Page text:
1937 Listed Exhibitor. Motor Driven Self-priming Marine Centrifugal Pump in operation. Mirrlees-Simplex Circulator Pump for central heating systems. Centrifugal Pumps, for all purposes. Single Stage Split-Casing Pump. Small Motor Driven Pumps. Radial Flow Steam Turbine. Automatic Stokers for Boilers, Central Heating and Industrial Furnaces. Mirrlees "Imo" Rotary Pumps, for oil pressure up to 3,000 pounds. (Stand No. B.420) [7]

WW2 With the advent of the Second World War, Mirrlees again concentrated on defence production. Over four hundred engines of varying powers were produced during the war years. Some of these engines provided power for radar, radio-location, airfield and various lighting systems for the Air Ministry. War Department requirements were met with engines for ordnance factories, WD stores and mobile generating sets for emergency use at home and overseas. Maintaining the close association which existed with the Admiralty between the wars, Mirrlees supplied many engines for the propulsion of minesweepers, towing vessels and landing craft, as well as auxiliary generating sets for shipboard use. In addition, generating sets were supplied for many naval bases and fleet air arm stations.

1944 Producing the Mirrlees-Ricardo diesel engine for marine use

1944 Associated British Engineering, owners of a large shareholding in the Brush Group, acquired for cash the goodwill and assets of the diesel engine business of Mirrlees, Bickerton and Day. A new company was formed to continue the business under the old name. Mirrlees' Glasgow factory was to remain as part of the Mirrlees Co and would continue to operate as Mirrlees Watson Co, manufacturer of sugar machinery[8].

1945 After a period of settling in, extensive reorganization began to take place. Over the years the area of the plant had increased to nearly eight acres and of that some 400,000 square feet area was covered. At the end of 1946 machine tools began to be replaced until almost 90% of machine tools and equipment had been renewed.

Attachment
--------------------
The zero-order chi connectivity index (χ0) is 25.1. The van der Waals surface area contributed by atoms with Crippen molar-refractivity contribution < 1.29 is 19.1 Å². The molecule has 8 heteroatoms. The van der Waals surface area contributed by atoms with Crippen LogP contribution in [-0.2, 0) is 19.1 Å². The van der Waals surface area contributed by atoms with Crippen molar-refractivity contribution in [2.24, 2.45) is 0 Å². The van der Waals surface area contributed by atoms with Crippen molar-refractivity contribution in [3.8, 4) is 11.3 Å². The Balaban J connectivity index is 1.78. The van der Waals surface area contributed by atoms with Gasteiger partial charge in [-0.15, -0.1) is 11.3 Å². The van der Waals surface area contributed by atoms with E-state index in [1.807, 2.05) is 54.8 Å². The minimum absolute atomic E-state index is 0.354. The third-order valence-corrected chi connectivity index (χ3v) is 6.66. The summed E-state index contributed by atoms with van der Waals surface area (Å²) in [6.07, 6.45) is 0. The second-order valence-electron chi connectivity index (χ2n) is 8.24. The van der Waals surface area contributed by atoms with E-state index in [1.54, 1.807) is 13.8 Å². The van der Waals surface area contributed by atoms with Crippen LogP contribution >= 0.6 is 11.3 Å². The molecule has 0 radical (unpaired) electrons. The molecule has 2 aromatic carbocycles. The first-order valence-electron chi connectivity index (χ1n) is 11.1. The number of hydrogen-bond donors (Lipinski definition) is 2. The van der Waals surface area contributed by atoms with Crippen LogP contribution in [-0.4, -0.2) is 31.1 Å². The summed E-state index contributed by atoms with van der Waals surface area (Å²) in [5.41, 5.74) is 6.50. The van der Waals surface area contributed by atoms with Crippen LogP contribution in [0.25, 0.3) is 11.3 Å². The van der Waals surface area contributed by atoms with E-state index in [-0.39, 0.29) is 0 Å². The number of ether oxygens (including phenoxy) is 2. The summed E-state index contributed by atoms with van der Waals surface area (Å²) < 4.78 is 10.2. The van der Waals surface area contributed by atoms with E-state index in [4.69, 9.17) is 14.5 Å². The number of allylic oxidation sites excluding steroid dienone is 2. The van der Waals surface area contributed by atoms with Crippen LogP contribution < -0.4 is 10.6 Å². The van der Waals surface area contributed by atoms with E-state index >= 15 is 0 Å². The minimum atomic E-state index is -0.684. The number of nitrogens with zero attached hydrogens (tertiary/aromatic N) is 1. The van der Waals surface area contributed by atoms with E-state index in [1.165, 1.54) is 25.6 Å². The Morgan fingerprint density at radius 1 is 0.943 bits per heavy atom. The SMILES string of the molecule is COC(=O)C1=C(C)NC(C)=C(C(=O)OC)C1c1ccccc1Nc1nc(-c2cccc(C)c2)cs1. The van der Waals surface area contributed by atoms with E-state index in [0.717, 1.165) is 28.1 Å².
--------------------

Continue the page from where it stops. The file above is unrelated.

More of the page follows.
1947 The assets of two wholly-owned subsidiaries of Associated British Engineering, Mirrlees, Bickerton and Day and J. and H. McLaren, were transferred to Brush in exchange for shares[9] (transaction completed in 1949).

1947 While the demand for the 'TL' and the 'HP' range of engines was at it's height, development was taking place of two new types of engine, embodying all of the proven features of previous Mirrlees designs. these were the 'J' and 'K' ranges. Of these new engines the 'J' range with a bore of 9.75 by 10.5 stroke, was made in 3, 4, 5, 6 and 8 cylinders in-line and 8, 12 and 16 cylinders Vee form covering a range of 135 to 2,480 BHP at 600 to 1000 r.p.m. The 'J' engines had a wide duty range since powers and speeds available made these engines eminently suitable for fitting to shunting and main line locomotives, oil field applications, and mobile and semi-mobile power packs in addition to marine and industrial units.

A six cylinder in-line version of this engine was first produced during the summer of 1949 and on test completed some 1,650 hours trial running, reaching a maximum of 1,150 BHP at 900 r.p.m., a brake mean effective pressure of 215 lbs/sq inch. This latter power was obtained using a pressure charger fitted with after-coolers. During the entire period of trial runs on this engine, it was found to function perfectly and no measurable wear had taken place when the engine was stripped down after these tests, to be re-assembled for installation in the factory power house.

1949 Brush acquired Mirrlees Bickerton and Day Ltd and J. and H. McLaren Ltd[10].

1950 Parallel to the development of the 'J' range was that of the larger, more powerful 'K' range in 1950. Development and tests occupied a period of two years and culminated in a range of engines built in 3, 4, 5, 6, 7 and 8 cylinder in-line and 12 an 16 cylinder Vee forms. These were available naturally aspirated, pressure charged or pressure charged with inter-coolers. The power range covered being 183 to 4128 BHP at speeds from 200 to 450 r.p.m.